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Even the revered *F-350* will perform poorly if you tread too lightly on the accelerator.

Now that I know my truck's poor performance was due to operator error, I'm looking forward to our next trip on the turnpike to see how eager it is supposed to be.
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Old 07-20-2016, 10:36 PM   #42
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Wow! This is so entertaining. Seems everyone can rationalize their choices. Probably a good thing. I think the OP probably needs to have his truck checked out by a good mechanic or perhaps his expectations climbing mountain grades may need tempering. One thing for sure, his make and model has been proven exceptionally capable.

Regarding gas vs. diesel and 1/2 ton vs. 3/4 or 1 ton, all have tradeoffs.
My previous truck was a '99 F350 with diesel. Great truck, with zero engine issues, good fuel mileage. Everything else though was more expensive with a HD truck. Brakes, transfer cases, oil changes, so maintained things I could myself. Paid about $35K new and got $10K on trade last year when I bought a new 1/2 ton. It had 190+K on the clock. 235 hp and 500 lbs. of torque. New ones have twice the power and torque and cost twice as much. They are also twice more complicated, laden with emission systems and while I cannot speak to the present generation, the ones that followed my 7.3 had many issues that affected reliability, economy and longevity. At least the Fords I have read about. Diesels with their power and HDs with their payload capacity are awesome at towing. If you feel the need, go for it.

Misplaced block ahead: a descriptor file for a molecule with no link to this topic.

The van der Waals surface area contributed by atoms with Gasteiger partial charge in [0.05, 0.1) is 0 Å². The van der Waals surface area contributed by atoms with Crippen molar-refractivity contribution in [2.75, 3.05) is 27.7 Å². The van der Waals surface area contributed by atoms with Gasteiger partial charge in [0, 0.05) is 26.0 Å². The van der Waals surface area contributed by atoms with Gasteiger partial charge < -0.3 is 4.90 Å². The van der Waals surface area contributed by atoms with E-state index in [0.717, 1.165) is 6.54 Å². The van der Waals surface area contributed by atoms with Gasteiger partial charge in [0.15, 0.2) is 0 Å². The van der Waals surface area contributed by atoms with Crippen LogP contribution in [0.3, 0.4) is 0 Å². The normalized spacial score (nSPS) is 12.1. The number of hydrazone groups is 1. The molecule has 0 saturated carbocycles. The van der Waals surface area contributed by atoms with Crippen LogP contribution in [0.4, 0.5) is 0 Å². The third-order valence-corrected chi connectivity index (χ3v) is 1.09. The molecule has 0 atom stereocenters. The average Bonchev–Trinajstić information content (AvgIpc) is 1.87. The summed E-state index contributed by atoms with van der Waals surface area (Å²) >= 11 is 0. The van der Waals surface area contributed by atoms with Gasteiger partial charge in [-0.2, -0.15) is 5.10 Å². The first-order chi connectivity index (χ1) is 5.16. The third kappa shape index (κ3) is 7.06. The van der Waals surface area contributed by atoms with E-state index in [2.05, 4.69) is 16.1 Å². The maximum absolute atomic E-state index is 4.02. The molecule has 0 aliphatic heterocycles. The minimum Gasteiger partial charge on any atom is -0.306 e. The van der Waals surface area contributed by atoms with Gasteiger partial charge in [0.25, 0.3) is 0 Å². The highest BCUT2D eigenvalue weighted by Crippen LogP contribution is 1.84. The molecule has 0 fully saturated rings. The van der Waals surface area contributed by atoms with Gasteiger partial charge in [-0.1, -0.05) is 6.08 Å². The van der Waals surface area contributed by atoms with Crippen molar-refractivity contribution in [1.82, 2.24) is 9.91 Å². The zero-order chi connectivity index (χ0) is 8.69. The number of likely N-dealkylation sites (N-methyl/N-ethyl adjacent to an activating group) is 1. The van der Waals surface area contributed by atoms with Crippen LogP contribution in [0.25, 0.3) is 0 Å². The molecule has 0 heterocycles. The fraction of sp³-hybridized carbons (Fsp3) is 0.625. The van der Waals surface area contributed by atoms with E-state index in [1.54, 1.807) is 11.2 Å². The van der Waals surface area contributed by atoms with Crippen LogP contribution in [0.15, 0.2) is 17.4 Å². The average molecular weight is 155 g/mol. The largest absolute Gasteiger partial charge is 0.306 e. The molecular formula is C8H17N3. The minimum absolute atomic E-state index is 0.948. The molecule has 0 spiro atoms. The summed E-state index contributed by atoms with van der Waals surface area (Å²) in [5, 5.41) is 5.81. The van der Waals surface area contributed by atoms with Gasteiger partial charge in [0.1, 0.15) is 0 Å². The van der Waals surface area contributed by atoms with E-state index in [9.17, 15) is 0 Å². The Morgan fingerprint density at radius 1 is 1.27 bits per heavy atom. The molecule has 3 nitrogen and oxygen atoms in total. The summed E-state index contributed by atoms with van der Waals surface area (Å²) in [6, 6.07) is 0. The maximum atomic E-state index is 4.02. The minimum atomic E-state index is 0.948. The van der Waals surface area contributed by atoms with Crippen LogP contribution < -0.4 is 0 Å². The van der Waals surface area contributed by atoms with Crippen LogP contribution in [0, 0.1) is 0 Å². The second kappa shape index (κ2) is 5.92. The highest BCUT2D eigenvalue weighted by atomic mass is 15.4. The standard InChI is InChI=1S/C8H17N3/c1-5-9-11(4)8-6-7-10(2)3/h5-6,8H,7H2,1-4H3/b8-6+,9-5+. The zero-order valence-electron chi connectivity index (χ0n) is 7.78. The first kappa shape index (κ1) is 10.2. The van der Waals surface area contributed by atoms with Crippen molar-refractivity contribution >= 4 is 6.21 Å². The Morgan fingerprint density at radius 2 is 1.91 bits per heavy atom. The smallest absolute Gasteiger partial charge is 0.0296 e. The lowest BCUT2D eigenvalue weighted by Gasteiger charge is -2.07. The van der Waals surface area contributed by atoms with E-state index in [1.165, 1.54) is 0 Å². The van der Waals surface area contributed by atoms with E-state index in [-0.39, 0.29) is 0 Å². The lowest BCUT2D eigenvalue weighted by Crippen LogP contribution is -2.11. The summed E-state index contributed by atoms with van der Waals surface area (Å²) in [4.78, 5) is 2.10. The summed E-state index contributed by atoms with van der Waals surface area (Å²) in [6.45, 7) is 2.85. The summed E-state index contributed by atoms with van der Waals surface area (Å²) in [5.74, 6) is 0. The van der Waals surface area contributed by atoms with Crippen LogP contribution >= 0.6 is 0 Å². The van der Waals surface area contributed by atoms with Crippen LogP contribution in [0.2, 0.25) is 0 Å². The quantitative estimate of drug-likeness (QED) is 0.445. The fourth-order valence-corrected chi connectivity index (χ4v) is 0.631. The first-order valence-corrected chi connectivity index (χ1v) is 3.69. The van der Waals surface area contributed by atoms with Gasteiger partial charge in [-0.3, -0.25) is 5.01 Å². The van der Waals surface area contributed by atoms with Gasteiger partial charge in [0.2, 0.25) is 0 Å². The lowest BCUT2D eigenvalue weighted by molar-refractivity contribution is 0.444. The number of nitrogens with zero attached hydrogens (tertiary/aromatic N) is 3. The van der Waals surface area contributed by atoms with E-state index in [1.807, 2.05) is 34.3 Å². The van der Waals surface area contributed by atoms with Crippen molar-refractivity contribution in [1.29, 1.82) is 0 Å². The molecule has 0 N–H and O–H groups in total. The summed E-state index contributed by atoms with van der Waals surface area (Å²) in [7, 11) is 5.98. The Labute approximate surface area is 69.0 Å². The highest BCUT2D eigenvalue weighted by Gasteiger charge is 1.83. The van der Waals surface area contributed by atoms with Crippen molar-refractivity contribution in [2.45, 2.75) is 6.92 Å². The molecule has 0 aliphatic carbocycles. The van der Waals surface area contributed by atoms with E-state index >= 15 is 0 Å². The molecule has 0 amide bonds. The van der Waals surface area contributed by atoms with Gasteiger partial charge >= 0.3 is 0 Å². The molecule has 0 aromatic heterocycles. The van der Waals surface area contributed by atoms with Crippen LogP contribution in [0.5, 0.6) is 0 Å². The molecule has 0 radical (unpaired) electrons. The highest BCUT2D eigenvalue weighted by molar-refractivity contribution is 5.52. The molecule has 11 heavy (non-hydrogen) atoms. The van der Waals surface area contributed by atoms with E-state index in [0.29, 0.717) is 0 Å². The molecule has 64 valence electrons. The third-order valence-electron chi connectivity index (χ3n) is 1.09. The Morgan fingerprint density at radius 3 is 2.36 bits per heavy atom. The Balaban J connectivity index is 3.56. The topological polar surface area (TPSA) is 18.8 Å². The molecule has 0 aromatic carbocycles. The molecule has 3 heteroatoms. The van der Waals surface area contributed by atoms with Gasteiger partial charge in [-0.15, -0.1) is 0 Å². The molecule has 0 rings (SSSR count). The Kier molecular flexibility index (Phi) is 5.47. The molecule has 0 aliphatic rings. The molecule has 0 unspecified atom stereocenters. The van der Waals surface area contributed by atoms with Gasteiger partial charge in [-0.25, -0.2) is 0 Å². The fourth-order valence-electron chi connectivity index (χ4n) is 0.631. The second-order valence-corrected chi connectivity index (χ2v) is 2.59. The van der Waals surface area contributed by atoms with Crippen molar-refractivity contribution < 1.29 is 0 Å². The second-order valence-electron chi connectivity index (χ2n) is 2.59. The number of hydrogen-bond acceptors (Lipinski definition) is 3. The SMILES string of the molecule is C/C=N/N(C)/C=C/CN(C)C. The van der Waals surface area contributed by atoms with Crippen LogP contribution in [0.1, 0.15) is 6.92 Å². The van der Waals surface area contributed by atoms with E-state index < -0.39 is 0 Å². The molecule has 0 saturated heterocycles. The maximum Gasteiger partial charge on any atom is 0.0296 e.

I do not miss the unloaded rough ride and the noise, but the 6 spd. bullet proof manual will be missed. From day one the fuel cost premium for diesel was significant, but that's part of the price of admission.

New truck is F150 with gas V8 and is quite luxurious and car like. Very comfortable indeed. 385 hp./387 torque, 2031 payload and 9100 lbs. max tow. So far, so good towing 25FC and getting about 11-12 mpg in the NW Georgia hills and south to Florida. 17 unloaded on the backroads where I live and 21 on the interstate. Definitely feel the AS behind the truck but very stable. Will be interesting to see how well it does this August in the real mountains of Wyoming, Colorado and Montana. Can't wait and wish me luck!